Multiplying the original length by 1.2039 will give the new length
167.66*1.2039 = 201.84m
Or going back to the original calculation – the area stays the same but the volume of material changes.

The new volume is 500/1.03 = 485.43cc
This divided by the area
485.43/2.4052= 201.82m
So you can see both methods tie up within a small error.

Using these methods you can quickly calculate the length that is going to be supplied on a reel.

Hints and tips

Once you have purchased your filament – keep it in the sealed bag until you want to use it.
Open the bag carefully and reseal the filament into the bag after use – getting rid of as much air as possible. Leave the bag of silica gel in the bag to absorb the moisture.
Your filament will absorb moisture from the atmosphere gradually over time. This, when heated will bubble and possibly cause voids in the extruded material interfering with the flow, creating holes in the model. Use of the vacuum storage bags will reduce the water absorption from the atmosphere.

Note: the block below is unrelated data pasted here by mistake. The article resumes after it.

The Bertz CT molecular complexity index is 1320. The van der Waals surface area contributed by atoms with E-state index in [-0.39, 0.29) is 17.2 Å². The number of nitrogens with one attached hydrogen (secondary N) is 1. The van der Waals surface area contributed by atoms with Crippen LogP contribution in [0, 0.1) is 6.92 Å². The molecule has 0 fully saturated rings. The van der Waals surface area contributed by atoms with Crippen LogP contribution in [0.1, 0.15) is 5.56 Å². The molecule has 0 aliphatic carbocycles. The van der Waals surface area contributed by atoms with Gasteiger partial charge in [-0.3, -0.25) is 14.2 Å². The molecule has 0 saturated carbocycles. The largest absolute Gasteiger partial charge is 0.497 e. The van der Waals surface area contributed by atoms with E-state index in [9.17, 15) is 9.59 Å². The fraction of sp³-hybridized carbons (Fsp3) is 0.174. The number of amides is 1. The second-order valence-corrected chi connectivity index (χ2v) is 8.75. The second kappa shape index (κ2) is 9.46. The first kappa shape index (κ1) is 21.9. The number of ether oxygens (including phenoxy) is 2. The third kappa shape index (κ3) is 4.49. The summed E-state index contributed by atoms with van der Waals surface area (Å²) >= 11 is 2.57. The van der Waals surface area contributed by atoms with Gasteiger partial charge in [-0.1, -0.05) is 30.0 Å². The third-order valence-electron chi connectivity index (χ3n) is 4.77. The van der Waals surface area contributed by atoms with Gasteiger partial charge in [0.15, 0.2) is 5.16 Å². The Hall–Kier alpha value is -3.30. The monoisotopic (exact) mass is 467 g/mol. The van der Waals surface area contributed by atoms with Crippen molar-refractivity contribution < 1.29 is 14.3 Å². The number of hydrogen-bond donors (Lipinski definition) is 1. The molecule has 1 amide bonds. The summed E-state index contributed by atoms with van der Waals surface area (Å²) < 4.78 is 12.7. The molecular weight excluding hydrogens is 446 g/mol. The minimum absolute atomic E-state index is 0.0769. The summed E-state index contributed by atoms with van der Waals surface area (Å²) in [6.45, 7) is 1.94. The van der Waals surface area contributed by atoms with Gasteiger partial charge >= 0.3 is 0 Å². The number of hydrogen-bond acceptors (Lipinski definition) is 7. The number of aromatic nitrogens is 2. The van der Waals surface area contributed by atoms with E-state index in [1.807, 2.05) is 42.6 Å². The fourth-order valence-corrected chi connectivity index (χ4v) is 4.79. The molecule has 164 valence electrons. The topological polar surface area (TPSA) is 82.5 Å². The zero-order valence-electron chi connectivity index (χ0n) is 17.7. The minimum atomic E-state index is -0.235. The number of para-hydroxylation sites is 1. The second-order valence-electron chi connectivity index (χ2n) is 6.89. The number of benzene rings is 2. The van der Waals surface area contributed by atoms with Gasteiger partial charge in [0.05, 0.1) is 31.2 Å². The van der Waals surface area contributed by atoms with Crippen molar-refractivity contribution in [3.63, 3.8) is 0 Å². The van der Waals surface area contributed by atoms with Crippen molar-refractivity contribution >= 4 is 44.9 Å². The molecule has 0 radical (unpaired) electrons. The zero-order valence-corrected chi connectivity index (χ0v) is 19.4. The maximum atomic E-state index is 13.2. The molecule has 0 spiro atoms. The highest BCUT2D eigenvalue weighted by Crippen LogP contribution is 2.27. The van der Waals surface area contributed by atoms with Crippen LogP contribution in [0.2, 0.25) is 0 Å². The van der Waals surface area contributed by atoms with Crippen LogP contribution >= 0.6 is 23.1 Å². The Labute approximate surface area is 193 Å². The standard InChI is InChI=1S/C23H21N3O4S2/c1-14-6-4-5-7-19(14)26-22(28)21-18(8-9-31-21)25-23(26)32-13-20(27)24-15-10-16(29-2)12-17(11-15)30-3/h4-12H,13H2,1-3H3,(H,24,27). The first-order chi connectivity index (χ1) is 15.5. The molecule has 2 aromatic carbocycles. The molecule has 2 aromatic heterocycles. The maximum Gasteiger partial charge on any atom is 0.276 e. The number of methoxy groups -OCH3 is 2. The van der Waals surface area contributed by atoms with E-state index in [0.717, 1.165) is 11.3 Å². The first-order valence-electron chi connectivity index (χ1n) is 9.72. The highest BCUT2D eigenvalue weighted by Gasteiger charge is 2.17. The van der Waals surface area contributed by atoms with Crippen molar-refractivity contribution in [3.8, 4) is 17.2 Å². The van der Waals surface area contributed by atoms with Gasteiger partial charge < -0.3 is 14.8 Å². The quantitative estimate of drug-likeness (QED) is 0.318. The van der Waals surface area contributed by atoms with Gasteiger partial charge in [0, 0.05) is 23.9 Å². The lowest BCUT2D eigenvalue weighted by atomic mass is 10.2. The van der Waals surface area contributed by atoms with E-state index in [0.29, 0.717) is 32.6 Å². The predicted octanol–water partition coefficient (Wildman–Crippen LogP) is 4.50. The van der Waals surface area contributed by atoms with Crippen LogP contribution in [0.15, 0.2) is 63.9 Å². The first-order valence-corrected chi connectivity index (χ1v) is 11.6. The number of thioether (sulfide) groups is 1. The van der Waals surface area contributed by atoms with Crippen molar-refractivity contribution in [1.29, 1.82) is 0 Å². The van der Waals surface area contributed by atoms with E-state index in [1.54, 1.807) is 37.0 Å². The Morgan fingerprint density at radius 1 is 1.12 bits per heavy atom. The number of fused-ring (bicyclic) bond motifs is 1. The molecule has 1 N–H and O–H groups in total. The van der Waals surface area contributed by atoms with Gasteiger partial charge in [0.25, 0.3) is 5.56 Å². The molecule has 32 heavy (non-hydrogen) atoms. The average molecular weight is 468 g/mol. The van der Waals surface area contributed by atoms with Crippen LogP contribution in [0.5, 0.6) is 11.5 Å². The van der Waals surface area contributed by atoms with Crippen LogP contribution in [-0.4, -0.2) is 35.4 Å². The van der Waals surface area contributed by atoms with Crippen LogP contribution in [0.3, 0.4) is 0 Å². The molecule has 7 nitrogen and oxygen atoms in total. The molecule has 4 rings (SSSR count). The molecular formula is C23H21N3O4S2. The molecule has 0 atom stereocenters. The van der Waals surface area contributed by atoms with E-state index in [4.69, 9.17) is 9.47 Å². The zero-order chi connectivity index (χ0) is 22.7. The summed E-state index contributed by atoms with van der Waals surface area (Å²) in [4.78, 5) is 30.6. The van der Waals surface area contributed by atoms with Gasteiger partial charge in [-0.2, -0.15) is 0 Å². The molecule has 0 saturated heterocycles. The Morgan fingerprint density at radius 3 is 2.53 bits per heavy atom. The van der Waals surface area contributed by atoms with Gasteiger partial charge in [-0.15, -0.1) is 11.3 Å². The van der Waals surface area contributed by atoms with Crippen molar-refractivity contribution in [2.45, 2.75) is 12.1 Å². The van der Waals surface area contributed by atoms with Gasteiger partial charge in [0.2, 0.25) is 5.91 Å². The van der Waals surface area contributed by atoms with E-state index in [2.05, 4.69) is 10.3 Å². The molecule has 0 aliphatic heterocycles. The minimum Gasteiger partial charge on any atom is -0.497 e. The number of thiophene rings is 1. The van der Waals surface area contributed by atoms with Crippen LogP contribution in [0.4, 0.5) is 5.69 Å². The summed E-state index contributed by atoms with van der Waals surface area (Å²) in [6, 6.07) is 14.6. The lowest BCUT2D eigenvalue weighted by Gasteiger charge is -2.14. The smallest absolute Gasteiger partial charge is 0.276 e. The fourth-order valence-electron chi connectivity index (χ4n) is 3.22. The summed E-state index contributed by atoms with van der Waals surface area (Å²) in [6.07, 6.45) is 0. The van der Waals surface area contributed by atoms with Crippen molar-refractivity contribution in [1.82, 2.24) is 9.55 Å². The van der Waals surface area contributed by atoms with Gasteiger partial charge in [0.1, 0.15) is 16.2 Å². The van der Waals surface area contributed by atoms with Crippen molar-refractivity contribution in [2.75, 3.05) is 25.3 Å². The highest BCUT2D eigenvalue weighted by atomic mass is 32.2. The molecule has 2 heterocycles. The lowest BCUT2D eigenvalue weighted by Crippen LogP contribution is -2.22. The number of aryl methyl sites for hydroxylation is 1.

When trying a new filament, get a test model from Thingverse, or design your own. It only needs to be three of four layers and about 1” (25mm) square. This will show whether the temperature of the nozzle is correct, whether the model is going to adhere to the plate and what the finish of the model will be. Adjust to correct any problems with this model and you will have less problems when you come to print your final creation.
Keeping careful records of what settings you changed for what materials and whether you had any problems with the printer will assist you in solving any issues you have with the models.
Get a piece of plastic the correct height to allow easy levelling of the bed. Keep this in the record book so you know where it is.

 

Thanks for reading

Phil
photo credit: A little classroom exhibition via photopin (license)

 

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2 thoughts on “3d printer filament reviews”

    1. They are fun Arthur, they can also be time consuming.
      A lot of the tech is there but it doesn’t always work together, this is when you need a bit of patience.
      Finding out whether it is the model you have created that has a problem or is it the hardware.
      But yes they are definitely fun, and will get easier to use in the future.

      Phil